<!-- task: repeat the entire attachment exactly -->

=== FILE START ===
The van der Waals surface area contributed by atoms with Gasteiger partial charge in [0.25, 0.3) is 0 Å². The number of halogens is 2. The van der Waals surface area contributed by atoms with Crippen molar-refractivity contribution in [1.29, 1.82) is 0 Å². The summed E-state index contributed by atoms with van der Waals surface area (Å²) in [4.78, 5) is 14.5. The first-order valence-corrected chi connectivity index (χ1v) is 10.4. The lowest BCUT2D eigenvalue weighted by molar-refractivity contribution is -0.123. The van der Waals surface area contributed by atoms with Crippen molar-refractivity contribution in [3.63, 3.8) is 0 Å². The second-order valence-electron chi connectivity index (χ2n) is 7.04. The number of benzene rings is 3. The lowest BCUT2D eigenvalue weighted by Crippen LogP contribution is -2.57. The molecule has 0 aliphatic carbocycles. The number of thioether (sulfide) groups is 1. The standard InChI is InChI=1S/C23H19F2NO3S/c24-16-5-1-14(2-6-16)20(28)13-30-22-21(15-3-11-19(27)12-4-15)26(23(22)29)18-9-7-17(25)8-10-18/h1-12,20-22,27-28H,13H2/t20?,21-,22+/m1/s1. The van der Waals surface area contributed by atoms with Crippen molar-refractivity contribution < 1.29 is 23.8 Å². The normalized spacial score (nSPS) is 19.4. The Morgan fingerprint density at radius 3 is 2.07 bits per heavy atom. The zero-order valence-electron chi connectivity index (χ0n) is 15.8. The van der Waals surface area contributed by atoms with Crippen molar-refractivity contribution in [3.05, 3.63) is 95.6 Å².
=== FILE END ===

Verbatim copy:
The van der Waals surface area contributed by atoms with Gasteiger partial charge in [0.25, 0.3) is 0 Å². The number of halogens is 2. The van der Waals surface area contributed by atoms with Crippen molar-refractivity contribution in [1.29, 1.82) is 0 Å². The summed E-state index contributed by atoms with van der Waals surface area (Å²) in [4.78, 5) is 14.5. The first-order valence-corrected chi connectivity index (χ1v) is 10.4. The lowest BCUT2D eigenvalue weighted by molar-refractivity contribution is -0.123. The van der Waals surface area contributed by atoms with Crippen molar-refractivity contribution in [3.63, 3.8) is 0 Å². The second-order valence-electron chi connectivity index (χ2n) is 7.04. The number of benzene rings is 3. The lowest BCUT2D eigenvalue weighted by Crippen LogP contribution is -2.57. The molecule has 0 aliphatic carbocycles. The number of thioether (sulfide) groups is 1. The standard InChI is InChI=1S/C23H19F2NO3S/c24-16-5-1-14(2-6-16)20(28)13-30-22-21(15-3-11-19(27)12-4-15)26(23(22)29)18-9-7-17(25)8-10-18/h1-12,20-22,27-28H,13H2/t20?,21-,22+/m1/s1. The van der Waals surface area contributed by atoms with Crippen molar-refractivity contribution < 1.29 is 23.8 Å². The normalized spacial score (nSPS) is 19.4. The Morgan fingerprint density at radius 3 is 2.07 bits per heavy atom. The zero-order valence-electron chi connectivity index (χ0n) is 15.8. The van der Waals surface area contributed by atoms with Crippen molar-refractivity contribution in [3.05, 3.63) is 95.6 Å².